It's early in the evening shift. The nurse approaches an older adult who is bedridden and aphasic, but who moans. Slightly inclined over the old man, he asks in a quiet voice: «So, what's going on?». The patient moans again. The nurse touches the patient's face and adds: «Let's see what's going on. Are you tired of being in this position? We will turn you over». The patient looks at the nurse, seeming to agree. The nurse begins to move the older adult and notices that the bed is wet and says: «In fact, you are right. It 's all wet! You must be very uncomfortable...Let ›s change it all and you ›ll see it will get better » Turning to the older adult patient again, he says: «Let 's make you comfortable! ». (Op4)

Chart 2 Particular moments of comfort (C2) 

C2-Sc1 - The first contact:
When I arrived, it was the nurse who received me and brought me to this room ... and explained things to me at that time ... you know, the nurse was very tender to me and that's really memorable for us [...] . (Id5)
[...] the welcoming is very important ... it comforts us. (Id7)
When I arrived, that nurse, who is a sweetheart, came... she is very friendly and nice. She asked me if I wanted another blanket or if I wanted to eat something...(Id19)
C2-Sc2 - The moment of personal hygiene and grooming:
[...] hygiene is very important... it provides a lot of comfort... In the beginning, the nurses bathed me in bed, they washed my head, brushed my hair, put on cream and I was all set. Now I go to the shower and I like it even more...I really like it, really really. (Id1)
Even here, bathing in the bed is good to me ... it's wonderful ... they always close the door so there is more privacy. (Id2)
The moment the nurses bathe me... oh... you can't imagine how good I feel! (Id16)
The bath in here... you don't even know! I think it's worth everything... it's a moment of extreme comfort.(Id21)
C2-Sc3 - The visit of the family:
The moment is important... the presence of the visits... it is necessary... it comforts. (Id2)
[Our family] helps a lot...the visit of my family is our bit of comfort. (Id1)
A brother-in-law and a sister come visit, the relatives I still have, and it is a moment I really want and that comforts us. (Id8)
The visit gives me strength and encouragement... it comforts me.(Id21)


The data found on the ways and means of providing comfort value the uniqueness of the Person and the respect for the identity of the older adults, showing that the nurses provide comforting actions based on values and principles of the profession. Providing a comfort care implies in establishing with the patient a relationship based on humanization, through an encounter that can lead to informed decision-making, allowing the patient to have some control on his own life situation. In the encounter between the older adult and the nurse, despite the limitations that the hospital environment can pose, a series of human and professional qualities that contribute to a comforting relationship can be found. In the ways and means of providing comfort, professional knowledge is important and contains certain tools. Among them, the means that stands out is the way to live the relationship as an intersubjective, interpersonal and reciprocal process, combining the expressions of gestures and affections that show the human behavior of the actors, in general, and of the nurse, in particular.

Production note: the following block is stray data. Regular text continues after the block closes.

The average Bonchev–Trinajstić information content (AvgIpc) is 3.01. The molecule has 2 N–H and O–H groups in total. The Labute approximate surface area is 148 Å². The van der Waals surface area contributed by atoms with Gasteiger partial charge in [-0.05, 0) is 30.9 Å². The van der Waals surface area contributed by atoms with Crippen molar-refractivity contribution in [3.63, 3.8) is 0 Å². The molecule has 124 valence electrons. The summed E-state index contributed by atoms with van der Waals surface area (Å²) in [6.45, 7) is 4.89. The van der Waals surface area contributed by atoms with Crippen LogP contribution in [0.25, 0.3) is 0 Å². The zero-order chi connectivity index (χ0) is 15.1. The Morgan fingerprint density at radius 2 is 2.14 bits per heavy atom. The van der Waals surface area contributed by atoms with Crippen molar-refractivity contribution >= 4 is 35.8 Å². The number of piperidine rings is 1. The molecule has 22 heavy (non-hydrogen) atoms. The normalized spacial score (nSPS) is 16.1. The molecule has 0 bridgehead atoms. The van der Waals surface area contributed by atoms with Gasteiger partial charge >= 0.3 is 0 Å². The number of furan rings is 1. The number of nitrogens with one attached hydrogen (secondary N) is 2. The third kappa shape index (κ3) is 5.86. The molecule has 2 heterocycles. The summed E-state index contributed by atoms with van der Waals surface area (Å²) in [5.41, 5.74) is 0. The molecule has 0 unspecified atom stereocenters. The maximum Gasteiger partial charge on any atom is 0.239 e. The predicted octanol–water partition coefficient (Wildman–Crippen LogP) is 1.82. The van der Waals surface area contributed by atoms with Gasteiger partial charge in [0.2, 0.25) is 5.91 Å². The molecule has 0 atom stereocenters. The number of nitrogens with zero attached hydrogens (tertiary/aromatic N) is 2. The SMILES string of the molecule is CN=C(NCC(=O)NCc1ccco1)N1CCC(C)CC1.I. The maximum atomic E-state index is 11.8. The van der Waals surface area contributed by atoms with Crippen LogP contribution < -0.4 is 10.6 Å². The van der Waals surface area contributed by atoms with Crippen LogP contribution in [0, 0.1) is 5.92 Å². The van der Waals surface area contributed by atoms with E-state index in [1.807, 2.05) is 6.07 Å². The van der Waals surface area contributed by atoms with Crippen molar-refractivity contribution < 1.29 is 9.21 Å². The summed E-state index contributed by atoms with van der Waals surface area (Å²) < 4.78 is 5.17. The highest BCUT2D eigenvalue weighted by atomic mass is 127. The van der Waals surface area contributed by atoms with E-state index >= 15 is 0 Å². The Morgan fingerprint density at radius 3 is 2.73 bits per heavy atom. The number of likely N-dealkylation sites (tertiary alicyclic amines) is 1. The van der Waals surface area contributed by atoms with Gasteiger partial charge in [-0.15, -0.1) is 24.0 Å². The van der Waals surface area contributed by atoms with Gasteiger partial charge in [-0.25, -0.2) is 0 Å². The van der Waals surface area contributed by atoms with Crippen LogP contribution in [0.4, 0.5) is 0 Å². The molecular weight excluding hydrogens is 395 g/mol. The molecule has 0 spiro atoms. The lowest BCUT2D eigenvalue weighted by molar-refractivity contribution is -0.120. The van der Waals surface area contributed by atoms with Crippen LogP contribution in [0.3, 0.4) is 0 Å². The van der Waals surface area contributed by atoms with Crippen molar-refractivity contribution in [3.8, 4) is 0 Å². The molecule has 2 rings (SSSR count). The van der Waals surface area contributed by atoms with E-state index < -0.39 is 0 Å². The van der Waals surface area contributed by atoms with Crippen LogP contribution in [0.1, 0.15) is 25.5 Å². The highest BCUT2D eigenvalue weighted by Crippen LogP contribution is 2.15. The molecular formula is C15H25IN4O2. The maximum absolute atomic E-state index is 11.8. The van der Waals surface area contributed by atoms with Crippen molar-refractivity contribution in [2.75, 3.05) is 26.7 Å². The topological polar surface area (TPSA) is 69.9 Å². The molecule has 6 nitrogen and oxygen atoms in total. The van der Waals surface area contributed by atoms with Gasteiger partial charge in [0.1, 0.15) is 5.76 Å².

Within the scope of the structure geriatric care, clarifying/informing appears as the main factor for the older adult to understand and decide their treatment, and it is a decisive and comforting intervention that can put the patient's mind at ease. It is a value associated to human dignity, and it implies the perception that every person is autonomous in decisions concerning themselves and their life(14). It seems important that the patient feels satisfied and comforted by the information and that they find answers to questions and doubts, without any inconsistencies or contradictions. This process is based on knowledge sharing though an open and transparent communication with patients/family members, which is essential for a successful interaction(5). Information management, as a type of intervention that provides comfort, is linked to feelings management. Along with the way information is transmitted and considering its organizing function with the patient/family, this is a strategy for promoting comfort.